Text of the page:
Students at Colorado Christian University were able to question
prominent journalists, bloggers, and columnists as part of a March 2 conference
on "Media Fairness and the 2012 Campaign." Centennial Institute, CCU's think
tank, invited locally and nationally-known luminaries to campus in order to
discuss issues in today' media.
Voters will need reliable reporting
on candidates and issues as the presidential race unfolds, noted John Andrews,
director of Centennial Institute. Yet, as Eli Stokols of Fox 31 News quipped,
many people regard substantive political news as the "lima beans" of the daily
media buffet. Tackling that paradox, the conference offered four panels on
various aspects of political coverage, culminating in a keynote luncheon with
nationally-syndicated columnist, Cal Thomas.
The conference tied
into CCU's News in the 21st Century class, which is a required class examining
persuasion and media techniques.
Students and attendees watched as
panelists with diverging opinions discussed issues such as bias, spin,
economic literacy, and survival skills. By commenting on the news, rather than
reporting it, journalists gave students keys to understand how news works and
what gets reported.
Insiders, such as local AP reporter Kristin
Wyatt, stressed the need to understand that "broadcasts are designed to gain
the most eyeballs." Colorado Fiscal Policy Institute's Carol Hedges agreed,
insisting that as long as candidates, the media, and the public are more
concerned about "catchphrases than conversation," society will continue to
suffer from economic and political illiteracy.
with how to sort out truth in the midst of spin and sound bites as John
Andrews engaged the audience directly. Part of the strategy insisted Kelly
Maher, a local video blogger, is to "take time to seek out the opinion which
is opposite your own."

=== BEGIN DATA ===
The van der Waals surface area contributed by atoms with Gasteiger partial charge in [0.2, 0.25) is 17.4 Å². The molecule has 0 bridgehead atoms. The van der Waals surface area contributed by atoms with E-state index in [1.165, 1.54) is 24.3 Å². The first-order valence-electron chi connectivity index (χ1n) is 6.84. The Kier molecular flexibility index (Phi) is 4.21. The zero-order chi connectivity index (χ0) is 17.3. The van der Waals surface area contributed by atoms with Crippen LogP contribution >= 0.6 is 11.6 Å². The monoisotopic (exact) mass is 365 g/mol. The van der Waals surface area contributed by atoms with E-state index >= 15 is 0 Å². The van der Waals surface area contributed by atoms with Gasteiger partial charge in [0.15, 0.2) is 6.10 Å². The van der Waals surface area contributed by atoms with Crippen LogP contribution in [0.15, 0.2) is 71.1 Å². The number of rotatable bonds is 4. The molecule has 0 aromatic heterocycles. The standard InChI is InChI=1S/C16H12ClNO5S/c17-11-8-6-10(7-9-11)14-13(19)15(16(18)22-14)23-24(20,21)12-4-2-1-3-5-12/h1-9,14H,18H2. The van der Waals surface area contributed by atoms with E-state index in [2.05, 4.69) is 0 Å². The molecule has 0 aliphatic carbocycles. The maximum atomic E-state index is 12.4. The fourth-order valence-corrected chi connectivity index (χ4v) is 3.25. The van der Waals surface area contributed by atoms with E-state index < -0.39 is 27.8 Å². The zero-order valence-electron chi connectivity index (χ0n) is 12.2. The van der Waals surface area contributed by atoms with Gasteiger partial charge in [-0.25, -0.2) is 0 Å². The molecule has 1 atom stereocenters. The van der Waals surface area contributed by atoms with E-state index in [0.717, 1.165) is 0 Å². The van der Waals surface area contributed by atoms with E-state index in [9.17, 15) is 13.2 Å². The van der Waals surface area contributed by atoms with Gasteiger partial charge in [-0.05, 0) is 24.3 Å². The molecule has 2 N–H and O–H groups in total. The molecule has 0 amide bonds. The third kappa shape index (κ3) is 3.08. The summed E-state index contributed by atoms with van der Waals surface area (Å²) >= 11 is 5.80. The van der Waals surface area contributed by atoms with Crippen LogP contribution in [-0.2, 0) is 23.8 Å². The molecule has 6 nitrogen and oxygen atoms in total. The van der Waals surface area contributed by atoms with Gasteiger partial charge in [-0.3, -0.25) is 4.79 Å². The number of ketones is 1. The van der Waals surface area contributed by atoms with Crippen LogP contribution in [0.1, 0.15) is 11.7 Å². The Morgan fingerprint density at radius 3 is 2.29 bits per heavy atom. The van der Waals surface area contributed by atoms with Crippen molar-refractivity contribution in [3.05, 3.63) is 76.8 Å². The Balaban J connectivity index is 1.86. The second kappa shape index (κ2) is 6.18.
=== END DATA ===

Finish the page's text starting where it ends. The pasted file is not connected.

Megan Brophy, a junior at CCU and participant
in the News in the 21st Century class, agreed: "A well-informed public is
necessary to a well-functioning republic."
Brophy was also on
hand for the keynote speech provided by Cal Thomas. Mixing folksy humor, his
personal story, and incisive commentary, Thomas stressed how the media goes
after conflicts rather than solutions--because solutions do not provide
ratings. His religious beliefs provided encouragement to students like Megan.
"Christians can and should work to consume media intelligently and also work
to have their voices heard in the media," she said. "This conference
reinforced that belief."
For students like Megan, who have studied
persuasive theory in class for the past two months, the conference provided
concrete examples. "Communication theory isn't my strong suit, but this
conference gives the class a lot more relevance and makes the theories easier
Such a class also fits with CCU's strategic
objectives, equipping students to impact culture for the good. Or, as Cal
Thomas reminded students, "Democracy is not the natural state of humanity. We
must renew it with each generation."
The four conference panels
were taped by C-SPAN for airing on national television during the week of
March 12. The luncheon session with Cal Thomas was webcast on Livestream.com.
For information on how to view the recordings of all five presentations
online, and to keep up with Centennial Institute's project on media bias and
media literacy, go to www.news21ccu.com